I also understand the a significant part of the cost premium in electric vehicles such as Telsa and others is due to the high energy requirement to produce these vehicles (from cradle to operational).

If renewables or nuclear are used for lithium refining and battery manufacturing, it would would potentially reduce the embodied energy and the 8+ year period. It would never be zero as the additional energy required to manufacture the renewable energy systems/nuclear would also need consideration and the mining and transportation energy costs are unlikely to reduce in the short to medium term.

Interestingly in China research has been done into this GHG (Green House Gas) issue and from the “Summary & Prospects” part of the paper ( is this:

“This study focused on the GHG emissions during the manufacturing of LFP, NMC, and LMO batteries, and established a GHG emissions model for lithium ion batteries in the Chinese market as based on the LCA method. As shown in the study findings, production of 28 kWh of LFP, NMC, and LMO batteries in China results in the respective GHG emissions of 3061 kgCO2-eq, 2912 kgCO2-eq, and 2705 kgCO2-eq, with LMO batteries emitting the least. Carrying the 28 kWh LFP battery will increase the GHG emissions of the whole car manufacturing process by 30%. While the car consumes electricity throughout the entire use phase and GHG emissions in the manufacturing process account for merely 5% of the whole life cycle, the impact of GHG emissions in the battery manufacturing process is not significant on the total life cycle.”

This GHG production cost was “Chiefly due to China’s higher GHG emission factor and production of anode active materials, GHG emissions from the manufacturing of lithium ion batteries in China are some three times greater than those in the U.S.” Here they are stating that most of the GHG was due to the way China uses fossil fuel to generate the energy needed. And still the total GHG component of manufacture was at a low 5%.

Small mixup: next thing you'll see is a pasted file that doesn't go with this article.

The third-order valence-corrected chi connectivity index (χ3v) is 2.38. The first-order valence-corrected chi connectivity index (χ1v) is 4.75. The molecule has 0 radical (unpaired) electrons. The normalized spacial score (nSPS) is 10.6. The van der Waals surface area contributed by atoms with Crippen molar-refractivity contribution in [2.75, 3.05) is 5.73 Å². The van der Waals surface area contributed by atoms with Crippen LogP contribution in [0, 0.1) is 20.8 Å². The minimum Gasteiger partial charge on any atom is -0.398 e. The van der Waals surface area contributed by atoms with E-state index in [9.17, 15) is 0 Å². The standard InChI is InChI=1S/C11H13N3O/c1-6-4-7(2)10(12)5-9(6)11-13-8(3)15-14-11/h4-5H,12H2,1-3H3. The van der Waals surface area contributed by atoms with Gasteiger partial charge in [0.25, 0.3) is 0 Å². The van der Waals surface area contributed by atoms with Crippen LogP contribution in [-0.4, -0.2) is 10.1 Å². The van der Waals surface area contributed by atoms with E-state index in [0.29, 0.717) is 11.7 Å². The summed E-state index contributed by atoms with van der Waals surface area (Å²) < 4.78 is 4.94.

Based on the 8 years to offset the carbon from manufacture of an EV, then a fossil fuel car would be somewhere about 5.6 years to offset it’s manufacture (using the 30% difference). So the difference of about 2.4 years is perhaps more appropriate to the discussion in that an EV car would only need a further 2.4 years of use, as compared to a fossil fuel car, to be have paid off GHG manufacturing costs but would still be vastly ahead on daily GHG energy usage costs.

If they could attain the same GHG cost of that of the US they would have even further reduced the GHG cost of the cells by 3 times.They go into this a little in saying that “improving the electricity production structure and optimizing the production process of anode active materials can significantly lower the GHG emissions during the manufacturing of lithium ion batteries in China.”. So for GHG in China the production of Cells for cars is “not significant” to the total life cycle but still could be improved to again help reduce GHG.


This old topic is augmented by a current news report on how EVs compare to petrol vehicles, and how the outcomes are essentially state dependent.